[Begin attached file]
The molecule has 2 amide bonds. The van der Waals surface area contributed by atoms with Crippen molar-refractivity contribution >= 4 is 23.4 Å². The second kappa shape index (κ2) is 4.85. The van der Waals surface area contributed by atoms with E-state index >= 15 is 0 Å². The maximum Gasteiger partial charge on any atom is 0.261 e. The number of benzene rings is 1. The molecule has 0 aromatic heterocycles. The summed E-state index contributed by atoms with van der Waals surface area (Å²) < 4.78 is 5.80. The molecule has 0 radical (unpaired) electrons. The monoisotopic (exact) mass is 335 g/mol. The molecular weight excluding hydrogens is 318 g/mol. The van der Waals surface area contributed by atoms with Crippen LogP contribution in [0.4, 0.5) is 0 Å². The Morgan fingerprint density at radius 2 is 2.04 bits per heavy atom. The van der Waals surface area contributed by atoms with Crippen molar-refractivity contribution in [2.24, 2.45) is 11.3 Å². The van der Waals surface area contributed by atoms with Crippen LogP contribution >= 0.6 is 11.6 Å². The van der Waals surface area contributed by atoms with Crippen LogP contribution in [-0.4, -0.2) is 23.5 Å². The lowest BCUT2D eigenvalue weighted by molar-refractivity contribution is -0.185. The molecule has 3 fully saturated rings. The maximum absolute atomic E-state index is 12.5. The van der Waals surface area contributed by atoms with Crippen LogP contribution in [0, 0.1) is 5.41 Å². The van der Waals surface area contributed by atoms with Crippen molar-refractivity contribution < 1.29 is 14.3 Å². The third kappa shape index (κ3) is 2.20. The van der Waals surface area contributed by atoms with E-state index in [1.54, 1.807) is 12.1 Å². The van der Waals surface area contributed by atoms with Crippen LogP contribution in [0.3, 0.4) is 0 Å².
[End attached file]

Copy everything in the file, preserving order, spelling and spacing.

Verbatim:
The molecule has 2 amide bonds. The van der Waals surface area contributed by atoms with Crippen molar-refractivity contribution >= 4 is 23.4 Å². The second kappa shape index (κ2) is 4.85. The van der Waals surface area contributed by atoms with E-state index >= 15 is 0 Å². The maximum Gasteiger partial charge on any atom is 0.261 e. The number of benzene rings is 1. The molecule has 0 aromatic heterocycles. The summed E-state index contributed by atoms with van der Waals surface area (Å²) < 4.78 is 5.80. The molecule has 0 radical (unpaired) electrons. The monoisotopic (exact) mass is 335 g/mol. The molecular weight excluding hydrogens is 318 g/mol. The van der Waals surface area contributed by atoms with Crippen LogP contribution in [0.4, 0.5) is 0 Å². The Morgan fingerprint density at radius 2 is 2.04 bits per heavy atom. The van der Waals surface area contributed by atoms with Crippen molar-refractivity contribution in [2.24, 2.45) is 11.3 Å². The van der Waals surface area contributed by atoms with Crippen LogP contribution >= 0.6 is 11.6 Å². The van der Waals surface area contributed by atoms with Crippen LogP contribution in [-0.4, -0.2) is 23.5 Å². The lowest BCUT2D eigenvalue weighted by molar-refractivity contribution is -0.185. The molecule has 3 fully saturated rings. The maximum absolute atomic E-state index is 12.5. The van der Waals surface area contributed by atoms with Crippen LogP contribution in [0, 0.1) is 5.41 Å². The van der Waals surface area contributed by atoms with Crippen molar-refractivity contribution < 1.29 is 14.3 Å². The third kappa shape index (κ3) is 2.20. The van der Waals surface area contributed by atoms with E-state index in [1.54, 1.807) is 12.1 Å². The van der Waals surface area contributed by atoms with Crippen LogP contribution in [0.3, 0.4) is 0 Å².